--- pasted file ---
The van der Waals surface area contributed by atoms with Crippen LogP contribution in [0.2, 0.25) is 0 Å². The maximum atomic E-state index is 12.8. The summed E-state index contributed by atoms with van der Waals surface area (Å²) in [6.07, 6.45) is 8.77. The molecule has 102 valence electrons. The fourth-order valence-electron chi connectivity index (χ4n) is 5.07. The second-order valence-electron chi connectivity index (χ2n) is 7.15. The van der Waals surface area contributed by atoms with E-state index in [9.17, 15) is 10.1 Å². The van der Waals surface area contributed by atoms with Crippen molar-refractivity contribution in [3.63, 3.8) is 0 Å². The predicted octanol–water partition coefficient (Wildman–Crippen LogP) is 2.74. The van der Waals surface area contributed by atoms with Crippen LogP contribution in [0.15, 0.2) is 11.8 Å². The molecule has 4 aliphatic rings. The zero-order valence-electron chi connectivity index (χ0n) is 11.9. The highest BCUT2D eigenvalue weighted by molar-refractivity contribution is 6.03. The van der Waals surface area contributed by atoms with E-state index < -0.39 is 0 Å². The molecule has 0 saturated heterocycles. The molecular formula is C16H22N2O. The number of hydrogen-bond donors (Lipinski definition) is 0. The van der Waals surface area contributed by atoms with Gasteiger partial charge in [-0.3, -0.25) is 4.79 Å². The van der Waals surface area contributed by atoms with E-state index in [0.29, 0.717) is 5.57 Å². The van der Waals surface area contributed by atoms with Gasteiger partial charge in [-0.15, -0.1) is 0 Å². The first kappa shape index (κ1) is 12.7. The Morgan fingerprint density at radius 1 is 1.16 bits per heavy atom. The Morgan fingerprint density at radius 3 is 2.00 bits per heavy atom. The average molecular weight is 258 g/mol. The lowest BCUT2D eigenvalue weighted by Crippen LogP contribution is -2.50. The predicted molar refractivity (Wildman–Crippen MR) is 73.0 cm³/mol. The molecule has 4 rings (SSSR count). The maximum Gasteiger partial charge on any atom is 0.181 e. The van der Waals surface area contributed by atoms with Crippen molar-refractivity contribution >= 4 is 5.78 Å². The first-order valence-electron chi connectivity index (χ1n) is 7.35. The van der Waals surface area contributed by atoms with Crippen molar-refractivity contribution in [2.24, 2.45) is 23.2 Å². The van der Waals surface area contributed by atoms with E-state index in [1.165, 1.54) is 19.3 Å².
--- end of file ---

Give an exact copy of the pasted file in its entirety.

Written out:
The van der Waals surface area contributed by atoms with Crippen LogP contribution in [0.2, 0.25) is 0 Å². The maximum atomic E-state index is 12.8. The summed E-state index contributed by atoms with van der Waals surface area (Å²) in [6.07, 6.45) is 8.77. The molecule has 102 valence electrons. The fourth-order valence-electron chi connectivity index (χ4n) is 5.07. The second-order valence-electron chi connectivity index (χ2n) is 7.15. The van der Waals surface area contributed by atoms with E-state index in [9.17, 15) is 10.1 Å². The van der Waals surface area contributed by atoms with Crippen molar-refractivity contribution in [3.63, 3.8) is 0 Å². The predicted octanol–water partition coefficient (Wildman–Crippen LogP) is 2.74. The van der Waals surface area contributed by atoms with Crippen LogP contribution in [0.15, 0.2) is 11.8 Å². The molecule has 4 aliphatic rings. The zero-order valence-electron chi connectivity index (χ0n) is 11.9. The highest BCUT2D eigenvalue weighted by molar-refractivity contribution is 6.03. The van der Waals surface area contributed by atoms with E-state index < -0.39 is 0 Å². The molecule has 0 saturated heterocycles. The molecular formula is C16H22N2O. The number of hydrogen-bond donors (Lipinski definition) is 0. The van der Waals surface area contributed by atoms with Gasteiger partial charge in [-0.3, -0.25) is 4.79 Å². The van der Waals surface area contributed by atoms with E-state index in [0.29, 0.717) is 5.57 Å². The van der Waals surface area contributed by atoms with Gasteiger partial charge in [-0.15, -0.1) is 0 Å². The first kappa shape index (κ1) is 12.7. The Morgan fingerprint density at radius 1 is 1.16 bits per heavy atom. The Morgan fingerprint density at radius 3 is 2.00 bits per heavy atom. The average molecular weight is 258 g/mol. The lowest BCUT2D eigenvalue weighted by Crippen LogP contribution is -2.50. The predicted molar refractivity (Wildman–Crippen MR) is 73.0 cm³/mol. The molecule has 4 rings (SSSR count). The maximum Gasteiger partial charge on any atom is 0.181 e. The van der Waals surface area contributed by atoms with Crippen molar-refractivity contribution >= 4 is 5.78 Å². The first-order valence-electron chi connectivity index (χ1n) is 7.35. The van der Waals surface area contributed by atoms with Crippen molar-refractivity contribution in [2.24, 2.45) is 23.2 Å². The van der Waals surface area contributed by atoms with E-state index in [1.165, 1.54) is 19.3 Å².